Tami Bellon knows that strength and endurance runs in her family because a Cherokee ancestor managed to endure the Trail of Tears trek.
“I was a really little kid, 5’4”, 98 pounds, and I’d look at women’s body building magazines and think, ‘I want an athletic look, I want to look like that’,” she says. Now she does, having competed for five years in regional and national competitions and placing in the Top 5 in all those contests --- including the largest amateur show in the country.
“I started dabbling at working out and was in the gym off and on until I met Shawn (now her husband) and began bodybuilding under his tutelage in 2006. The training regimen increased as competitions got closer, focusing on different parts of the body each day --- 3 or 4 days a week on weights, cardio 5 to 6 days a week, sometimes twice a day.”
“We’d do shows together for moral support,” says Shawn, 6’, 260 pounds, one of the strongest raw lifters in the world with a personal best 815-pound deadlift. “Counting weight and cardio sessions, dieting, food prep, and travel to and from gyms, it was like a real job because we were going from 4am till nearly midnight.”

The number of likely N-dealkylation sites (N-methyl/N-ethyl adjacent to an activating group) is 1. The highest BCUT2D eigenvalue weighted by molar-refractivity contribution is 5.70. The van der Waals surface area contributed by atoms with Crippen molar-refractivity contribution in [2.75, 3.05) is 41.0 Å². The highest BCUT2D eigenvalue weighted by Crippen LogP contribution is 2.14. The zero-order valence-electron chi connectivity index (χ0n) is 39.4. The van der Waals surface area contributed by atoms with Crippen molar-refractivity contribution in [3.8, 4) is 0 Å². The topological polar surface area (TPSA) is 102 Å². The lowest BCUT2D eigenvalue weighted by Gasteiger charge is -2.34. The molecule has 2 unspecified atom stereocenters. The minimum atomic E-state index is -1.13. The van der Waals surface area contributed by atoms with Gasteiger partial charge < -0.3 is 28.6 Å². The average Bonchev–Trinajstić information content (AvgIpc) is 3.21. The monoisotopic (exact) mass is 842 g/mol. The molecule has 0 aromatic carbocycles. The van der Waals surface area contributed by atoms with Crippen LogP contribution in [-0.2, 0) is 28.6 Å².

Given a chance to turn back time, Tami says she’d probably do it all over again, but when she turned 40 recently, the Fort Wayne, Indiana native decided enough was enough and stopped competing. “I did learn some positive things about myself, my determination and how far I was willing to challenge myself. Like dieting for six months through Thanksgiving, Christmas, New Year’s, and my birthday --- that will test your will power.”
“You get well-known in a small circle and the identity and ego feedback is nice, but I’m at a point where I’m tired of the hard work and regimentation and don’t need to prove anything more to myself,” she says, adding: “I’m in better shape at 40 than I was in my 20’s and I intend to maintain a strong, healthy physique through regular exercise.”
At age 38, Shawn, founder of Body2Build Strength Training Systems, is also slowing down. Since he started lifting buckets of cement at age 11 on his Hicksville, Ohio farm, he has continued to train and lift and compete. But no matter how magnificent the machine, it begins to wear out.
“I’ve reached my personal goals and professional plateaus,” he says of his 27 year career. “It’s been fun, a bit of an ego stroke, and I’m proud of all the work I put into it. But you reach a point where you can’t do what you could do before, the wear and tear and injuries mount up, and teaching what you’ve learned to someone else begins to hold a promise for the future. Nature has been trying to slow me down for awhile and I’ve reached the point where coaching is an attractive option.”